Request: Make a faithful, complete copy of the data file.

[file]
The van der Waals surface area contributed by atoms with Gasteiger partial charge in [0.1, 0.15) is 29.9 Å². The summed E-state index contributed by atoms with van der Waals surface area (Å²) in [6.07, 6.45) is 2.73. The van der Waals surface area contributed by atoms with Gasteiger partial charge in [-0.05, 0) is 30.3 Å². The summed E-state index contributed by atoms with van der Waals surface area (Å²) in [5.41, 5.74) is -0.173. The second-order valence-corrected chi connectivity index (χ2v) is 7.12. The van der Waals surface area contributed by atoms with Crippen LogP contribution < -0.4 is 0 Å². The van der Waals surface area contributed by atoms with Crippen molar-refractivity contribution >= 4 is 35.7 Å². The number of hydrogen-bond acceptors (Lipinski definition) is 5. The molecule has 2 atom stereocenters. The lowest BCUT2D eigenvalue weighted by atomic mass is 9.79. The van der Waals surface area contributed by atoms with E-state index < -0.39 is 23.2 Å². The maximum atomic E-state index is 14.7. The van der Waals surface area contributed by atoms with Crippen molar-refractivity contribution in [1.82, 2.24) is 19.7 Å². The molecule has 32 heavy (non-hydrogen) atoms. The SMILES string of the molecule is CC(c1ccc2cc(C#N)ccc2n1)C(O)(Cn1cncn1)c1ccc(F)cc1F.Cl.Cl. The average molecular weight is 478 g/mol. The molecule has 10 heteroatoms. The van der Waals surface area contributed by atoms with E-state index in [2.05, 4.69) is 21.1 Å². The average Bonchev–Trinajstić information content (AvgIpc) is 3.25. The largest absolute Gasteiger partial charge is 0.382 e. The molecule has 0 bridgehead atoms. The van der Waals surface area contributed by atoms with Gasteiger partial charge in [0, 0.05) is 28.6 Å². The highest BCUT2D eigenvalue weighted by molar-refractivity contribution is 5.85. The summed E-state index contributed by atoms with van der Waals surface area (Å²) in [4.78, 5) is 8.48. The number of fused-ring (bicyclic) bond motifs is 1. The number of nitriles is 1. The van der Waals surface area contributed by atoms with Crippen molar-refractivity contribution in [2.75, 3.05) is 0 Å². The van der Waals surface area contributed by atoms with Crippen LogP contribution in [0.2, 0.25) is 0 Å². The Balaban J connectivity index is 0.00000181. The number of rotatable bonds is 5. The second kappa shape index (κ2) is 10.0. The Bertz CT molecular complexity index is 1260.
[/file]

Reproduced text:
The van der Waals surface area contributed by atoms with Gasteiger partial charge in [0.1, 0.15) is 29.9 Å². The summed E-state index contributed by atoms with van der Waals surface area (Å²) in [6.07, 6.45) is 2.73. The van der Waals surface area contributed by atoms with Gasteiger partial charge in [-0.05, 0) is 30.3 Å². The summed E-state index contributed by atoms with van der Waals surface area (Å²) in [5.41, 5.74) is -0.173. The second-order valence-corrected chi connectivity index (χ2v) is 7.12. The van der Waals surface area contributed by atoms with Crippen LogP contribution < -0.4 is 0 Å². The van der Waals surface area contributed by atoms with Crippen molar-refractivity contribution >= 4 is 35.7 Å². The number of hydrogen-bond acceptors (Lipinski definition) is 5. The molecule has 2 atom stereocenters. The lowest BCUT2D eigenvalue weighted by atomic mass is 9.79. The van der Waals surface area contributed by atoms with E-state index < -0.39 is 23.2 Å². The maximum atomic E-state index is 14.7. The van der Waals surface area contributed by atoms with Crippen molar-refractivity contribution in [1.82, 2.24) is 19.7 Å². The molecule has 32 heavy (non-hydrogen) atoms. The SMILES string of the molecule is CC(c1ccc2cc(C#N)ccc2n1)C(O)(Cn1cncn1)c1ccc(F)cc1F.Cl.Cl. The average molecular weight is 478 g/mol. The molecule has 10 heteroatoms. The van der Waals surface area contributed by atoms with E-state index in [2.05, 4.69) is 21.1 Å². The average Bonchev–Trinajstić information content (AvgIpc) is 3.25. The largest absolute Gasteiger partial charge is 0.382 e. The molecule has 0 bridgehead atoms. The van der Waals surface area contributed by atoms with Gasteiger partial charge in [0, 0.05) is 28.6 Å². The highest BCUT2D eigenvalue weighted by molar-refractivity contribution is 5.85. The summed E-state index contributed by atoms with van der Waals surface area (Å²) in [4.78, 5) is 8.48. The number of fused-ring (bicyclic) bond motifs is 1. The number of nitriles is 1. The van der Waals surface area contributed by atoms with Crippen molar-refractivity contribution in [2.75, 3.05) is 0 Å². The van der Waals surface area contributed by atoms with Crippen LogP contribution in [0.2, 0.25) is 0 Å². The Balaban J connectivity index is 0.00000181. The number of rotatable bonds is 5. The second kappa shape index (κ2) is 10.0. The Bertz CT molecular complexity index is 1260.